They don’t roll off the tongue, Lexicon doesn’t brag about having created them and you won’t find them tattooed on many hairless chests, but names like this one can serve their owners’ business interests well.
The Spanish company Gamesa (pronounced gah MEH sah) is a world leader in wind turbines. Gamesa is actually an acronym that stands for Grupo Auxiliar Metalúrgico, Sociedad Anónima. Even our readers who speak only American should be able to translate the first part. The second part, S.A., denotes a specific type of corporation. This naming protocol is common in Spain:
These are just a few of the many organizations that make acronyms/abbreviations/initialisms and their legal structure a part of their brand names. Even our beloved Inditex is shorthand for Industria de Diseño Textil, S.A.
Why do they choose names that are the creative equivalent of nails on a chalkboard? Two reasons. The first is history. Many of these companies were created decades ago, when brand identity models were still just a glint in David Aaker’s eye. The second, and more important reason, is gravitas. Being an SA requires investment that only makes sense for businesses of a certain size. Including it in the name is an easy (if indelicate) way to convey a sense of mass.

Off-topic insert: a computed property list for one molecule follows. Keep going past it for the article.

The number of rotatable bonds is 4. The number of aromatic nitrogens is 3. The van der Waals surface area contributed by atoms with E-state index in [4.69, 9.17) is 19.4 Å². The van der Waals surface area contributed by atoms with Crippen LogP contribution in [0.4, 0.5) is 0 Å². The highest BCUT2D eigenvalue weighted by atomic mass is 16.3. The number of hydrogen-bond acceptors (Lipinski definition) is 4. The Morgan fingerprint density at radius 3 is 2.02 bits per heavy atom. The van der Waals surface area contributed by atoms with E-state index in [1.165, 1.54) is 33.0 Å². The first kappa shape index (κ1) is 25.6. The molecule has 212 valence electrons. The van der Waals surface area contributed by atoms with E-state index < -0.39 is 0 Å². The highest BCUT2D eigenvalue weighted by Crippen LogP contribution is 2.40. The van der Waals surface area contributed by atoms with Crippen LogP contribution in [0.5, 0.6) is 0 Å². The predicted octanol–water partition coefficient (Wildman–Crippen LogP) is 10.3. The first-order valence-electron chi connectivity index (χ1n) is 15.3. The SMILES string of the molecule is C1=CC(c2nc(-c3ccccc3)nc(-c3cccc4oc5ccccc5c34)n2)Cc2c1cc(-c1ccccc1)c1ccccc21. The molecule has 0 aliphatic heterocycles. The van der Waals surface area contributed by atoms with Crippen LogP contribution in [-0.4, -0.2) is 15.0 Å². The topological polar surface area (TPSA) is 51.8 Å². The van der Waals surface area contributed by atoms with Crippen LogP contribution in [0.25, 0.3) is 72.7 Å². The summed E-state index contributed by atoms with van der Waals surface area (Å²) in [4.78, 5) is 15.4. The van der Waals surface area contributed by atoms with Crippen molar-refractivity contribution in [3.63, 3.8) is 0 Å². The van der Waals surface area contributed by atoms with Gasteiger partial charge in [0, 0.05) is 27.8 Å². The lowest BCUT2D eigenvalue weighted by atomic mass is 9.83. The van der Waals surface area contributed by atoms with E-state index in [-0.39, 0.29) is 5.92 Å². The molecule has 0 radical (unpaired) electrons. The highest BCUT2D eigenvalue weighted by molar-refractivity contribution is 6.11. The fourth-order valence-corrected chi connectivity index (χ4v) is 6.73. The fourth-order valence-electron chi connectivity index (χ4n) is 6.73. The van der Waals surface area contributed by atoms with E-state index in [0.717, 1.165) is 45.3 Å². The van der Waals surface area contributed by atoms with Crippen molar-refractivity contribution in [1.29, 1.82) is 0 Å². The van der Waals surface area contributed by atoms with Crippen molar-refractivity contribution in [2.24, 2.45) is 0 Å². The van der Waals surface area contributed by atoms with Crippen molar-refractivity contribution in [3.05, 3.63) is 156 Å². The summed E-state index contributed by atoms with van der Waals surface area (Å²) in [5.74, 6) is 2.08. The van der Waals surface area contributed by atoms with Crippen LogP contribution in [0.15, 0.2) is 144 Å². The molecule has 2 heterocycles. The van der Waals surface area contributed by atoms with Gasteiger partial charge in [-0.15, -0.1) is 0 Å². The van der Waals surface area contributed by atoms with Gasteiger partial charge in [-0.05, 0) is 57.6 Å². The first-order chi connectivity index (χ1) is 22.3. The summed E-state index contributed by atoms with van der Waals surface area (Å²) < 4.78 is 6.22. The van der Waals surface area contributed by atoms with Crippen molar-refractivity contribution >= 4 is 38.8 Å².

So while these names aren’t the kind that one tends to come up with during caffeine and sugar-fueled brainstorming sessions, they do serve their owners well in smoky boardrooms filled with captains of industry.
And it’s not just a Spanish phenomenon.
Some names just sound bigger, more serious, more established and more reliable. If you’re naming a new company, division, product or service, we’re not suggesting you lift one of these names. We are suggesting that you think carefully about what you’re offering and to whom, and then consider whether a name that’s less creative might actually be more effective.
After all, would you rather buy armored transport from General Dynamics or from Mobli? Or a urinal for your hospital from American Standard or WeeWorld? Actually, hold on a second. That’s not a bad name…